Professionals still do not understand the natural history of syringomyelia; it is unpredictable and highly variable which makes its prognostication very difficult. Although prognosis depends on the etiology, the degree of neurological deficit and the site and size of the syrinx cavity, syrinx diameter of more than 5 mm and associated edema predict a rapid deterioration. The rarity of the condition, variable natural history, and short follow-up make treatment results assessment difficult.[34] However, early surgery minimizes deficits and has better outcomes.

Complications

Myelopathy is the major complications because of the disease process itself. This can further lead to spasticity which may progress to paraplegia/quadriplegia, decubitus ulcers, recurrent pneumonia, and bowel and bladder dysfunction.[35]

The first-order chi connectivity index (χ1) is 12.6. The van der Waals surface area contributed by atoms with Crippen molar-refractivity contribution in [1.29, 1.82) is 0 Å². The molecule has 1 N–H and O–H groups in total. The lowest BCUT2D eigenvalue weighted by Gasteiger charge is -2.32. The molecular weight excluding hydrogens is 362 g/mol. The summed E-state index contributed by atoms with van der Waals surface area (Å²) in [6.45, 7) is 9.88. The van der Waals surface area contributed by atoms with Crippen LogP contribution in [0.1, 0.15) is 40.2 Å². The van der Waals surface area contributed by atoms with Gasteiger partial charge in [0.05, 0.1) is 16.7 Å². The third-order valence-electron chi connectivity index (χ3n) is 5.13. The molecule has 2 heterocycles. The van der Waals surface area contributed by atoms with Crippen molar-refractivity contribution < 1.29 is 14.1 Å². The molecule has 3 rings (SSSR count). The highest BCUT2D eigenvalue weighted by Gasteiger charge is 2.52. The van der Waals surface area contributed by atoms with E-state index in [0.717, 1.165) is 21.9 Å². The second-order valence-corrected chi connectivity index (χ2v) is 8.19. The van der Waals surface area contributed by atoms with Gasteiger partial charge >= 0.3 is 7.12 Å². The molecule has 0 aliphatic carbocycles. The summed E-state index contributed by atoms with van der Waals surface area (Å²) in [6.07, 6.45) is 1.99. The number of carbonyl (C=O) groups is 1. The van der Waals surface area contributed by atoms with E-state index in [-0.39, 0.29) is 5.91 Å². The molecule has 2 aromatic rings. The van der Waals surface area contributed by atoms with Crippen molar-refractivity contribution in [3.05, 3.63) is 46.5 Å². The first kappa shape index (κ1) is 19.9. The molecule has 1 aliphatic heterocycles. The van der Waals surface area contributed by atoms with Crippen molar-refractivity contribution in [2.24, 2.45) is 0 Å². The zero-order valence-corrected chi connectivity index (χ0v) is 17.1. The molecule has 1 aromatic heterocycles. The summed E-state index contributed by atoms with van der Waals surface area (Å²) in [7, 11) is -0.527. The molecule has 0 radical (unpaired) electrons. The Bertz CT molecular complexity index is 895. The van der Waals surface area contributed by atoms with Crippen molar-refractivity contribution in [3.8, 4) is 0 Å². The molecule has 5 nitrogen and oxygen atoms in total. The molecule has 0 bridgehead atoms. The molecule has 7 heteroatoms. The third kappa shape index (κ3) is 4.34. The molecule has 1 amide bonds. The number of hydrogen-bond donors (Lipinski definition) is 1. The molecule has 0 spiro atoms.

Neurological complications following surgery include cerebrospinal fluid (CSF) leaks, infection, hemorrhage, recurrence of the syrinx.

Deterrence and Patient Education

  1. Patients with untreated syringomyelia should avoid straining during bowel movements (especially in the initial weeks after surgery, when they may be on narcotic pain medication which often causes constipation) coughing, sneezing which can worsen symptoms and further enlarge the syrinx. Patients must consult the doctor when symptomatic for a cough or constipation 
  2. Similarly, patients with syringomyelia should avoid lifting heavy weights.